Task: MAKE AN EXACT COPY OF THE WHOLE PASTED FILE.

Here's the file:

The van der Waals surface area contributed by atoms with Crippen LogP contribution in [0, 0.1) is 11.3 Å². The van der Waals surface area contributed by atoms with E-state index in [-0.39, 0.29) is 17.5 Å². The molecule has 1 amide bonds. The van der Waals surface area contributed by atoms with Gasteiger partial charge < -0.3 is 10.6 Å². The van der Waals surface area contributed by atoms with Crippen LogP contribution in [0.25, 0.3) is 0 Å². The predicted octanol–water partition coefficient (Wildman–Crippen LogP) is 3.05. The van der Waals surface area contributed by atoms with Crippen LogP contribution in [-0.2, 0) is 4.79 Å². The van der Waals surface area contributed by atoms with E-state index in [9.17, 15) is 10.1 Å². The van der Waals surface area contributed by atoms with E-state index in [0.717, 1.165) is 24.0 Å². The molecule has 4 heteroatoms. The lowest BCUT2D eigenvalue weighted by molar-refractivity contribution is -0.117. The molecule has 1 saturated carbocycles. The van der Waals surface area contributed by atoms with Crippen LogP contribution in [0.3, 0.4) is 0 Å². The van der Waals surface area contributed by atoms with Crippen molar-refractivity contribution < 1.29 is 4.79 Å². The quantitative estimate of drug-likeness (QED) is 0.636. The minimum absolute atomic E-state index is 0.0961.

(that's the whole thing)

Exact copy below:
The van der Waals surface area contributed by atoms with Crippen LogP contribution in [0, 0.1) is 11.3 Å². The van der Waals surface area contributed by atoms with E-state index in [-0.39, 0.29) is 17.5 Å². The molecule has 1 amide bonds. The van der Waals surface area contributed by atoms with Gasteiger partial charge < -0.3 is 10.6 Å². The van der Waals surface area contributed by atoms with Crippen LogP contribution in [0.25, 0.3) is 0 Å². The predicted octanol–water partition coefficient (Wildman–Crippen LogP) is 3.05. The van der Waals surface area contributed by atoms with Crippen LogP contribution in [-0.2, 0) is 4.79 Å². The van der Waals surface area contributed by atoms with E-state index in [9.17, 15) is 10.1 Å². The van der Waals surface area contributed by atoms with E-state index in [0.717, 1.165) is 24.0 Å². The molecule has 4 heteroatoms. The lowest BCUT2D eigenvalue weighted by molar-refractivity contribution is -0.117. The molecule has 1 saturated carbocycles. The van der Waals surface area contributed by atoms with Crippen LogP contribution in [0.3, 0.4) is 0 Å². The van der Waals surface area contributed by atoms with Crippen molar-refractivity contribution < 1.29 is 4.79 Å². The quantitative estimate of drug-likeness (QED) is 0.636. The minimum absolute atomic E-state index is 0.0961.